La Habana, 'Havana', is the capital of Cuba, the Caribbean metropolis that for many decades, has been so little loved and so badly neglected. With breathtakingly restored beauty alongside unbelievable ruins, the queen of the Antilles is in a country that lies between sun and socialism, between Rumba and Revolution!
As early as 1553, the Spanish Conquistadors chose Havana’s harbor as a rendezvous for ships that traded gold and silver in its colonies and to protect this ‘Gateway To The New World’ from attack by looters, several forts were built, the oldest of which being the Castillo El Morro, whose construction took more than two decades.
As standards of living progressed, pirates and buccaneers came here and repeatedly destroyed parts of the growing town, but each time they did so it was rebuilt and improved.
La Bodeguita Del Medio was once Hemmingway’s local drinking place and nowhere else is the 'Mojito‘ mixed better: three year old white rum, lime juice, soda, sugar, ice and mint.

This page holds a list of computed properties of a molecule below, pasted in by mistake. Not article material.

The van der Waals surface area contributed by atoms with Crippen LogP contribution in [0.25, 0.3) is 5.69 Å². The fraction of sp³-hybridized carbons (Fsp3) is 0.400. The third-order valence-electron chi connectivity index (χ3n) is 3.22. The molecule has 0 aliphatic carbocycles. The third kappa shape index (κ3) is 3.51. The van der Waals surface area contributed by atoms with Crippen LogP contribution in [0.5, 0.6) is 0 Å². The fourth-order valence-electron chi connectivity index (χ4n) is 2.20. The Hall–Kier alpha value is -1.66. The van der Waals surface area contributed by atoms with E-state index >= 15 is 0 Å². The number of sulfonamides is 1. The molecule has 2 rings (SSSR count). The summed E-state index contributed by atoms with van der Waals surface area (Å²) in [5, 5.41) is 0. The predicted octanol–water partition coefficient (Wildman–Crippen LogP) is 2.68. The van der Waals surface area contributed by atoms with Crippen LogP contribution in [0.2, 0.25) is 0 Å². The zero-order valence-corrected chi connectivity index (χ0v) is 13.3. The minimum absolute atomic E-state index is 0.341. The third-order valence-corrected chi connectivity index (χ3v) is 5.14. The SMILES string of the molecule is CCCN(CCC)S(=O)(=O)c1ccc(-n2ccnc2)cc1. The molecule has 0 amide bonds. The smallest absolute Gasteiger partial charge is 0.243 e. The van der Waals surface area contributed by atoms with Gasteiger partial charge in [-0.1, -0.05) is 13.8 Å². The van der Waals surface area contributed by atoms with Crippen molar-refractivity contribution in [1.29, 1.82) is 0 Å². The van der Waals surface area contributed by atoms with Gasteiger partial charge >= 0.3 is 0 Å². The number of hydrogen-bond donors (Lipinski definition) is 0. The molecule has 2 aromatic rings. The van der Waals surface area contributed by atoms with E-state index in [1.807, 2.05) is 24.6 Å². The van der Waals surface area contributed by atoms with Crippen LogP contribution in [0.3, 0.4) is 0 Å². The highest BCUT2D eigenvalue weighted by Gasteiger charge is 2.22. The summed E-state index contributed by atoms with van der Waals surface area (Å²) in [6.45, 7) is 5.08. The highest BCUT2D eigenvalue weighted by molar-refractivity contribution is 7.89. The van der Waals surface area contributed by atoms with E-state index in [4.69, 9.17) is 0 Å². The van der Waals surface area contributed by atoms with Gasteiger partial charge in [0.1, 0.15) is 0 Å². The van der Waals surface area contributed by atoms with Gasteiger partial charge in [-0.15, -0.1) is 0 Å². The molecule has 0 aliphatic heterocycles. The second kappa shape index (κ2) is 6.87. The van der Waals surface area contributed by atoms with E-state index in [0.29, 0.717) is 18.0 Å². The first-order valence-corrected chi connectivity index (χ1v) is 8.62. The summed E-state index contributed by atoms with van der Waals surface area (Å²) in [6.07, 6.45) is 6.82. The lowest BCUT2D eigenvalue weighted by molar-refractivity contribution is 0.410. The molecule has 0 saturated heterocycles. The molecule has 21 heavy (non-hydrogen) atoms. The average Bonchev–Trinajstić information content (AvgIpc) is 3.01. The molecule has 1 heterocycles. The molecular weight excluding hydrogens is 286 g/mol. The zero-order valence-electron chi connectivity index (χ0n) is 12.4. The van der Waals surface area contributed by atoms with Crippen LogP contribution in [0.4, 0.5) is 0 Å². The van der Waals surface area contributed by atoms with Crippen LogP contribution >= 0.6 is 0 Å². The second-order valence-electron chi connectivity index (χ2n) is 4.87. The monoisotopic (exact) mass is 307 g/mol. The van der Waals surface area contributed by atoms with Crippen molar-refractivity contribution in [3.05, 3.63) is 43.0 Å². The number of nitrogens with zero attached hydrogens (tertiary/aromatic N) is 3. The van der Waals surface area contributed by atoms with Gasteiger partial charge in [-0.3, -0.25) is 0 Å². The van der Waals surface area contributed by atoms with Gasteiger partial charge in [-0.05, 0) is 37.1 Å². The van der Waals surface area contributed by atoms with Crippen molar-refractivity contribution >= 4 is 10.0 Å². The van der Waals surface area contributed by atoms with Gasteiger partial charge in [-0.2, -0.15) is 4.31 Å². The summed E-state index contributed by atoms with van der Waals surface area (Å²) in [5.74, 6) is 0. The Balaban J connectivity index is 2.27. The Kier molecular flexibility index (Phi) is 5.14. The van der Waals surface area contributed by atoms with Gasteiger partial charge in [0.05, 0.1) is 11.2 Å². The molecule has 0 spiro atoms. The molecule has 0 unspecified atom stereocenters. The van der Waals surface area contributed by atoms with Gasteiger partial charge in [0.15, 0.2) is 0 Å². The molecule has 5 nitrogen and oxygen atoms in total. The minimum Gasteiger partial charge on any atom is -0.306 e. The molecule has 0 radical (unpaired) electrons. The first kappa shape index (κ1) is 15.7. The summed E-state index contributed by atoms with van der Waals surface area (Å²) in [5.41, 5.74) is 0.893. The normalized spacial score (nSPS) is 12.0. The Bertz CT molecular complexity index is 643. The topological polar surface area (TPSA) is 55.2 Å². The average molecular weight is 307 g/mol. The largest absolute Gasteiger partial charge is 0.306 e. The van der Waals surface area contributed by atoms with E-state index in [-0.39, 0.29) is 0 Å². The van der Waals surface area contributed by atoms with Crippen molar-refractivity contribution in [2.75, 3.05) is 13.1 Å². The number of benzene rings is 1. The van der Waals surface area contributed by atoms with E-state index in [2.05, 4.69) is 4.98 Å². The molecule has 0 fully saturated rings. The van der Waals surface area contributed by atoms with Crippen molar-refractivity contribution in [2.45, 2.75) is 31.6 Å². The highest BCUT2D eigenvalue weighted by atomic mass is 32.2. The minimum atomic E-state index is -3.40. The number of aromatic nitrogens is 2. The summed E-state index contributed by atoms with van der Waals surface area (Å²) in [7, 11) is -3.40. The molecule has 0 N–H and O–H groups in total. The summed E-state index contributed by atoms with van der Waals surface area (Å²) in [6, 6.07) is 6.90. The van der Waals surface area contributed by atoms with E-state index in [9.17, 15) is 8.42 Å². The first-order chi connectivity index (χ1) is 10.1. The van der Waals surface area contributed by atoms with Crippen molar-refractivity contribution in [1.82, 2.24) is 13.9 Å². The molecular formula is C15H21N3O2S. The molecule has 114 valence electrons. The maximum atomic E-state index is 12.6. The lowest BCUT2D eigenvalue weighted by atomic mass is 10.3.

Whether it be the Teatro Marti, the Old Tobacco Factory, the famous Bacardi House or the Floridita Bar, there is a feeling of nostalgia and when the Daiquiri is served, one almost expects Fidel Castro to be seated at the next table!
The Nacional Hotel de Cuba, which was built in 1930 with Mafia money and once accommodated prominent people from the film and business world, exudes nostalgic dreams of unmitigated pleasures.
A city whose riches once seemed boundless, La Habana now rests in sleepy magic waiting to be discovered once again.